Screen Time for Toddlers
Screen time can be part of a healthy lifestyle for toddlers as long as it is balanced with other activities to help their development. Time spent on screens can be used to encourage learning and promote problem solving or creative play.
How much screen time is too much?
The Australian 24-Hour Movement Guidelines provide recommendations for screen time and sedentary behaviour. Screen time is not recommended for toddlers younger than 2 years. The infographic below outlines the recommendations for toddlers aged 2-5 years.
Too much screen time can have unhealthy side effects such as:
- Slower development of language skills
- Poor social skills
- Difficulties paying attention
- Less active and outdoor play
- Less creative play
Setting some rules can help to manage your toddler’s screen time. Rules could include:
- Where your toddler can use screens. For example, screens can only be used in the lounge room or common room rather than the bedroom or car.
- When your toddler can use screens. For example, no screens during mealtimes or before bedtime.
- How your toddler uses screens. For example, to play an educational game or to guide physical activity rather than to watch movies.
Be a role model
It is important to role model healthy screen time habits as your child will learn from you. Rather than looking at your phone on long car trips or while waiting for an appointment, try games such as ‘I spy’ or talking with your child. It can be tempting to distract your child with screens when out and about, but this doesn’t allow your child the chance to learn how to act in these public situations. You can encourage your child to use their imagination to manage their own boredom. For example, you could encourage them to look at the clouds and imagine what the various shapes could be or encourage them to make up their own silly story.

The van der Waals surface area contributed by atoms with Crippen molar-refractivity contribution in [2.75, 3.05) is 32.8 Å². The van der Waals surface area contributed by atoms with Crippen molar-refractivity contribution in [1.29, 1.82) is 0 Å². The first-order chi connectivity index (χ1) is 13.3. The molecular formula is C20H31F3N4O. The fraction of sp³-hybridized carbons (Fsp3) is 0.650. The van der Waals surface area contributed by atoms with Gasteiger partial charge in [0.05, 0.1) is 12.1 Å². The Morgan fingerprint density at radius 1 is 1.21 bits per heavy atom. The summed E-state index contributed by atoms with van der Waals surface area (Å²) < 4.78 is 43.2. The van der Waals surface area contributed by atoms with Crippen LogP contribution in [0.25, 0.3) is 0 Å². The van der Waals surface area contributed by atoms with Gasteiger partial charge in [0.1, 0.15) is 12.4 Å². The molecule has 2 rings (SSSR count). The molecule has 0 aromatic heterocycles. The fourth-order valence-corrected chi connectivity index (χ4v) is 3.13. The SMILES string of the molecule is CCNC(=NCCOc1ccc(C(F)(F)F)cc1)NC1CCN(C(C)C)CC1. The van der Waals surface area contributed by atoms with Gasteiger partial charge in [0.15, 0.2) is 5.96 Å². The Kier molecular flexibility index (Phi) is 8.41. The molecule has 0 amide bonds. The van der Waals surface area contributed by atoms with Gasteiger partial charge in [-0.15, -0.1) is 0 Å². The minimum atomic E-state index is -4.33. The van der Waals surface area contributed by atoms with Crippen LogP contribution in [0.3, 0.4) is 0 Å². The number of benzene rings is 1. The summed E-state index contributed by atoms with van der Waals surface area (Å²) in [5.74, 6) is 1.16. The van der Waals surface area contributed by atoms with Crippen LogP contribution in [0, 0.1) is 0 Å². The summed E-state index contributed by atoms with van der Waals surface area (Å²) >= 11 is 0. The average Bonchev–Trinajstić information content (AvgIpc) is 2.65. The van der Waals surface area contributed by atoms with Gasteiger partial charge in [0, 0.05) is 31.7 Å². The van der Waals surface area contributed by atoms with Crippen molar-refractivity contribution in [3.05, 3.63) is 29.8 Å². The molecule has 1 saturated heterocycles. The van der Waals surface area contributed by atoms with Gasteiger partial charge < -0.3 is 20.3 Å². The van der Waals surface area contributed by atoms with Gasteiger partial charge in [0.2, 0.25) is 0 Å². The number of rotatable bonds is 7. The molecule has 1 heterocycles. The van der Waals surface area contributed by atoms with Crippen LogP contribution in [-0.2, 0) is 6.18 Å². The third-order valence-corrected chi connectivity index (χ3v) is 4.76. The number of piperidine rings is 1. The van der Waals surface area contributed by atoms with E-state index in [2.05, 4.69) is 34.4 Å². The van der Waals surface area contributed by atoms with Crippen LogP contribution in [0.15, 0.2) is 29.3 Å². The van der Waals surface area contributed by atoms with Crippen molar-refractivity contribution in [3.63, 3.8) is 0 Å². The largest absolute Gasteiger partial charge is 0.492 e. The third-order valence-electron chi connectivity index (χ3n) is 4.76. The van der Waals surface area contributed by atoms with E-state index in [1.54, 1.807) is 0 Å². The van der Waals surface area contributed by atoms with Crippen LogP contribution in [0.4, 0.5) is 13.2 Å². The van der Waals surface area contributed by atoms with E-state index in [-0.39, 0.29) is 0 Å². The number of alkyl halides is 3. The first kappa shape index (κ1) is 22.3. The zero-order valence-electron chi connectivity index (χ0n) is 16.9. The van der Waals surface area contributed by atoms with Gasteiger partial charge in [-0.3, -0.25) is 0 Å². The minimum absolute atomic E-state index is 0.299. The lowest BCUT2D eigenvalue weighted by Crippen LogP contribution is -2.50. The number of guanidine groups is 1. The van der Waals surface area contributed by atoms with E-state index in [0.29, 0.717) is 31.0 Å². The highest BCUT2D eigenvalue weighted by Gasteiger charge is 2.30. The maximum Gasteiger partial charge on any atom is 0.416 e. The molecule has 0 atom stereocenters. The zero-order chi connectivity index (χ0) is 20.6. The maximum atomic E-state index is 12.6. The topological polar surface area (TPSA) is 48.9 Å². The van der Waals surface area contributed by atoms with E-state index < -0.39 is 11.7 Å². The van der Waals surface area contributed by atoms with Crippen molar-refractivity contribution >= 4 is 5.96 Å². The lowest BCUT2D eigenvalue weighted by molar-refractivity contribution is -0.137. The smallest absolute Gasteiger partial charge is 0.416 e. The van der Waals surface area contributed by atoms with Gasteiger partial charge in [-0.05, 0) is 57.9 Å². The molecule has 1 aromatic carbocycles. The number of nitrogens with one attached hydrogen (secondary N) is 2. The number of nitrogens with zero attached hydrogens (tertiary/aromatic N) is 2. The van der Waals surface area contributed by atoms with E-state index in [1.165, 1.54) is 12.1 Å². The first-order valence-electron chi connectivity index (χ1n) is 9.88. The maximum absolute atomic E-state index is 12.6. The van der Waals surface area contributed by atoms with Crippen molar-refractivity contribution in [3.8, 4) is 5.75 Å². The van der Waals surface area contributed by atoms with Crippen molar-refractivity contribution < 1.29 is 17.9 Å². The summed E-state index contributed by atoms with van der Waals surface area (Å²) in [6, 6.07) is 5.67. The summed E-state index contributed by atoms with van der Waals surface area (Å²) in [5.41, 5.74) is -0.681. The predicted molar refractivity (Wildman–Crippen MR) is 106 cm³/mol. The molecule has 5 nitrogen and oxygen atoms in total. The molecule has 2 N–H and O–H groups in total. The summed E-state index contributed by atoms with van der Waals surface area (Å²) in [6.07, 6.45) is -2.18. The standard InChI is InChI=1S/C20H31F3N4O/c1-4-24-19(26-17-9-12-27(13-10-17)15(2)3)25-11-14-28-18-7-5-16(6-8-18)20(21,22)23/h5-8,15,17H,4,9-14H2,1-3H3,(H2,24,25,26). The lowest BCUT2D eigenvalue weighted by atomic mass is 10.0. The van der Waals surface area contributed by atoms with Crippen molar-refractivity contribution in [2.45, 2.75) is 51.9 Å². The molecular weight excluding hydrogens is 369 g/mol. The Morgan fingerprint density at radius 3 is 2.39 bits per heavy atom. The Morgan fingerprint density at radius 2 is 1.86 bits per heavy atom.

Alternatives to screen time
Any inactive play time should be an opportunity for your child to learn through quality activities such as reading and puzzles. Whilst there are many apps and games available that use screens to encourage creativity and problem solving, there are many activities that can replace screen time. These include:
- Drawing and painting
- Playing with toys
- Outdoor activities, such as gardening
- Building blocks
- Play dough
For more information
- Munch & Move – Reducing young children’s screen time fact sheet
- Raising Children Network – Screen time: checklist for healthy use
- Department of Health – Australian 24-Hour Movement Guidelines for Early Years (birth to 5 years)